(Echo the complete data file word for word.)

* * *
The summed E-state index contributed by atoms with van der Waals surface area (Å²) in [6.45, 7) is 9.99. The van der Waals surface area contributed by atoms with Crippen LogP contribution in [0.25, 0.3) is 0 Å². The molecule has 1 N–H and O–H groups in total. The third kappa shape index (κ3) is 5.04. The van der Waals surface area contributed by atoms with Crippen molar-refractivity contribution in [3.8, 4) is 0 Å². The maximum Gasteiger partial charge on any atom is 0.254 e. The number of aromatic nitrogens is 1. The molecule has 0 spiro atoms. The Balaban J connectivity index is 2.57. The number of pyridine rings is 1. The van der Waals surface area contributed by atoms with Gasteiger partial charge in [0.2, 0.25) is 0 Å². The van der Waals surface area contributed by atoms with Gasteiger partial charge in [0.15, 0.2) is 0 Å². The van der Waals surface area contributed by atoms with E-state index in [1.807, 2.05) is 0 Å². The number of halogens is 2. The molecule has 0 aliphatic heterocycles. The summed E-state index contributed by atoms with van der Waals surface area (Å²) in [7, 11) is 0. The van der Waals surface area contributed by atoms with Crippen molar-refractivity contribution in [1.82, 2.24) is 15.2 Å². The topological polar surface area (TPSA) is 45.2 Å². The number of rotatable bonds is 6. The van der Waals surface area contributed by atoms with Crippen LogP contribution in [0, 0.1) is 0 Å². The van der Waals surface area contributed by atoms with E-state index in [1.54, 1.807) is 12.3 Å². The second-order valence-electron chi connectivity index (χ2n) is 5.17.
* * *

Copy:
The summed E-state index contributed by atoms with van der Waals surface area (Å²) in [6.45, 7) is 9.99. The van der Waals surface area contributed by atoms with Crippen LogP contribution in [0.25, 0.3) is 0 Å². The molecule has 1 N–H and O–H groups in total. The third kappa shape index (κ3) is 5.04. The van der Waals surface area contributed by atoms with Crippen molar-refractivity contribution in [3.8, 4) is 0 Å². The maximum Gasteiger partial charge on any atom is 0.254 e. The number of aromatic nitrogens is 1. The molecule has 0 spiro atoms. The Balaban J connectivity index is 2.57. The number of pyridine rings is 1. The van der Waals surface area contributed by atoms with Gasteiger partial charge in [0.2, 0.25) is 0 Å². The van der Waals surface area contributed by atoms with Gasteiger partial charge in [0.15, 0.2) is 0 Å². The van der Waals surface area contributed by atoms with E-state index in [1.807, 2.05) is 0 Å². The number of halogens is 2. The molecule has 0 aliphatic heterocycles. The summed E-state index contributed by atoms with van der Waals surface area (Å²) in [7, 11) is 0. The van der Waals surface area contributed by atoms with Crippen molar-refractivity contribution in [1.82, 2.24) is 15.2 Å². The topological polar surface area (TPSA) is 45.2 Å². The number of rotatable bonds is 6. The van der Waals surface area contributed by atoms with Crippen LogP contribution in [0, 0.1) is 0 Å². The van der Waals surface area contributed by atoms with E-state index in [1.54, 1.807) is 12.3 Å². The second-order valence-electron chi connectivity index (χ2n) is 5.17.